Over the past half-year, the Boston Mayor's Wireless Task Force
has been diligently investigating how to create an innovative wireless networking solution for their metropolitan area. On July 31, 2006, the Task Force recently released their Final Report
with recommendations to the Mayor.
The recommendations contained in the Task Force Final Report represent "best practices" well worth reading through and a number of forward-looking innovations are integrated into the proposed Boston municipal wireless business model. The Task Force's recommendations demonstrate a break from traditional municipal broadband models like the ones being utilized in Philadelphia and San Francisco, and incorporate new ideas and perspectives for maximizing the social and economic benefits to the Boston community.
For those with only limited time, the Final Report's executive summary gives a very good synopsis of the Boston proposal and is well worth the read. At first blush, Boston's model appears to be a fairly radical break from the direction that most municipalities have been moving. Yet the rationale is predicated upon an explicit economic analysis that documents that the Internet Access Value Chain currently used in most business models inevitably leads to consumer pricing often costing $40 monthly. The Boston business model, on the other hand, has the potential to lower the average monthly costs to end users to less than half this amount by cutting out the middle men and ensuring that wholesale broadband is available to any and all service providers, "the target end-user price should be less than $15 (as low as $7) per month at speeds of at least 1.5 Mbps, and increasing with demand and improvements to network technology."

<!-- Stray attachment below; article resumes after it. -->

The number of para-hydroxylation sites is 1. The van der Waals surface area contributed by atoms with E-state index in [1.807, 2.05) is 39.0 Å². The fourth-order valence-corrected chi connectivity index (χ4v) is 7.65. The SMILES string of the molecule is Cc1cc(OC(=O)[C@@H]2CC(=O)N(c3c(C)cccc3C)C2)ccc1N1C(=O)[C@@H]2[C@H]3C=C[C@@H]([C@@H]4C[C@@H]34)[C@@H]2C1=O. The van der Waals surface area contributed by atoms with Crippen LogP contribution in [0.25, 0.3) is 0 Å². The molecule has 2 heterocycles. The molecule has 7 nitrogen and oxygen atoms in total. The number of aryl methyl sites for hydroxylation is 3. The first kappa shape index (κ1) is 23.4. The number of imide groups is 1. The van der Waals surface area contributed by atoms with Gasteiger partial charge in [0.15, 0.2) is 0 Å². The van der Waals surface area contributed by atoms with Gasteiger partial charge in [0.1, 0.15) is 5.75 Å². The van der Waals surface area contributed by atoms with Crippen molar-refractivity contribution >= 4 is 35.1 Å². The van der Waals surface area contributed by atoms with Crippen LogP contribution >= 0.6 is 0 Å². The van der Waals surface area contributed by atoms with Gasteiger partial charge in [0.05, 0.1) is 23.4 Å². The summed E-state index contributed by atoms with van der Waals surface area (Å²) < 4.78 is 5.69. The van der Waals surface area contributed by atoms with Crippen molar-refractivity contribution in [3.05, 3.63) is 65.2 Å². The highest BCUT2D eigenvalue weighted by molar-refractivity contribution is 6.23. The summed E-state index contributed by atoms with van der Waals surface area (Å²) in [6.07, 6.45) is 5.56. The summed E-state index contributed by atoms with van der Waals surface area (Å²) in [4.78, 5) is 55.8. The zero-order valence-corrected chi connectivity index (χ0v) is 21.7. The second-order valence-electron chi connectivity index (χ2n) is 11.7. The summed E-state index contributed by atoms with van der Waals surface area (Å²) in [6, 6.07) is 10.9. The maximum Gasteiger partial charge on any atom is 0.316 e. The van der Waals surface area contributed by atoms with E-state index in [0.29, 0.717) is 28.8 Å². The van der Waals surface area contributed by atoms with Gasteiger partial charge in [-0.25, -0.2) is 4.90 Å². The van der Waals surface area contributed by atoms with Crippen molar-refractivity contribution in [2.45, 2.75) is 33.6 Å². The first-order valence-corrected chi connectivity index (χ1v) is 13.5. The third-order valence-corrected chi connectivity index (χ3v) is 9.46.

In essence, the Boston business model, unlike many previous municipal wireless networks, actively fosters competition in service provision by creating a level playing field and opening up the network to all players. One municipal project that has done likewise is the Utah Telecommunication Open Infrastructure Agency
, better known as UTOPIA.
UTOPIA is a fiber (as opposed to wireless) network, but the similarities are striking. On the UTOPIA network, different service providers compete to offer Internet and other broadband services (e.g., phone, TV). The result? 15MB/s symmetric broadband lines for roughly $40/month. This speed is the quivalent of roughly 10T1 lines, and dozens of times faster than the upload speeds of most DSL and cable modem users.
Boston's Task Force recommendations would lead to a network that parallels UTOPIA's successes, but goes even further to supporting a dynamic rollout of infrastructure. The Task Force prioritized eight facets of the project that are of particular import during implementation:
- Ubiquitous -- coverage is available everywhere.
- Affordable, Scalable Pricing Models -- much cheaper and more customizable
than today's options.
- Interoperable -- access is consistent throughout the city.
- Open to Extension by End-Users.
- Open to Developers for Long-Tail Applications -- published physical and application interface standards.
- Uncensored -- no site blocking.